We calculated the cost of renting a moving truck for a cross-country move from Anaheim, California, to Charlotte, North Carolina, starting on May 13. All prices are rounded to the nearest dollar, and all estimates come with unlimited free mileage. Cost will vary depending on your location, truck size and rental duration. Enterprise does not offer long-distance moving truck rentals.  Estimates do not include taxes, fees, insurance or fuel.

What other factors go into the price?

Unfortunately, the cost of moving involves more than just the rental rate for the truck. The final price you pay will be affected by a number of factors, from sales tax to how many boxes you use. Below are some of the most common factors that go into the price of renting a moving truck.

Truck size

Moving trucks are measured by how long their cargo deck is. If you reserve a 10-foot moving truck, for instance, you’ll get one that has an interior cargo space that is approximately 10 feet long or deep. The width of that cargo space will be about 6 and a half feet, depending on the make and model of the vehicle.

Not sure what size truck you need? When in doubt, choose the larger vehicle, say experts.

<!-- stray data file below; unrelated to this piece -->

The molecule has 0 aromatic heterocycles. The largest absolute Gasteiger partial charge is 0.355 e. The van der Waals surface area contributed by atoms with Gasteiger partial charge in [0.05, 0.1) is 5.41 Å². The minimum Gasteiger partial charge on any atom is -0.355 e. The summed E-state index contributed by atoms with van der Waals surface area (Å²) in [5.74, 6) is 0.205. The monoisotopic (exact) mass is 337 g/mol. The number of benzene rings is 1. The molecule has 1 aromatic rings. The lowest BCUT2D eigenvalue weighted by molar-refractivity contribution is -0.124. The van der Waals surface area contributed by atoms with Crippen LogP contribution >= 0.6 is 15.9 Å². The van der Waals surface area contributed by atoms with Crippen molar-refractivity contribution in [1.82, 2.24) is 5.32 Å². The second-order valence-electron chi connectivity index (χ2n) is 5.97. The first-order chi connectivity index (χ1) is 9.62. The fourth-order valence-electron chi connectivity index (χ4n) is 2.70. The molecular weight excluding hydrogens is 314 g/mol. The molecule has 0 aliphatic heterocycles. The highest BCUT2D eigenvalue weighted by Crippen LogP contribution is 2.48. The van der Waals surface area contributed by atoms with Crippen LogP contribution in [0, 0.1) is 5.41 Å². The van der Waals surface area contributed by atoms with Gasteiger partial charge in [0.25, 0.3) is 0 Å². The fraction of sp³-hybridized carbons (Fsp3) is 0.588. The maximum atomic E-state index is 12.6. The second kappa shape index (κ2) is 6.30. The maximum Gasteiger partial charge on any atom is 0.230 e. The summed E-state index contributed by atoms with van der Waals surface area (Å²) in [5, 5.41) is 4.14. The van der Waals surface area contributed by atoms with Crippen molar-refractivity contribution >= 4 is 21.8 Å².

“People often make the mistake of underestimating how big of a truck they need, which can lead to extra trips or things not fitting properly,” Alex Ravich, owner of Cross Country Moving Company, told us.

Based on a review of the U-Haul, Budget, and Penske truck rental websites, the most common moving trucks include the following:

Fuel

Most rental moving trucks run on unleaded gasoline, but some -- particularly large cube trucks -- use diesel fuel instead. Given the poor fuel economy of most trucks and vans, even an in-town move can be costly if you’re making a lot of back-and-forth trips in traffic and only getting 12 mpg. It’s a good idea to estimate the number of miles your move will require and plan your fuel expenses accordingly.

Taxes and fees

Depending on where you live, your rental probably will be subject to some combination of city, county or state taxes. The state of Pennsylvania, for example, imposes a 2% vehicle rental tax on all car and truck rentals in the state.

You will also likely be charged what’s known as an environmental fee, which U-Haul describes as being allocated to “support and foster the development and maintenance of sustainable… business operations.”

If you don’t return the moving truck in the same condition it was in when you rented it —or if you don’t return it with the same amount of fuel it had when you drove off the lot — you may also find a fee tacked on to your bill.

Insurance

Before you rent a moving truck, the Insurance Information Institute, a U.S. industry association, recommends checking with your car insurance and home insurance companies to see what is and is not covered under your existing policies.

Many car insurance companies won’t extend coverage to rental trucks that exceed a certain weight or size, meaning you’ll either have to purchase a temporary rider from your insurer or a policy from the truck rental company if you want protection.

Moving supplies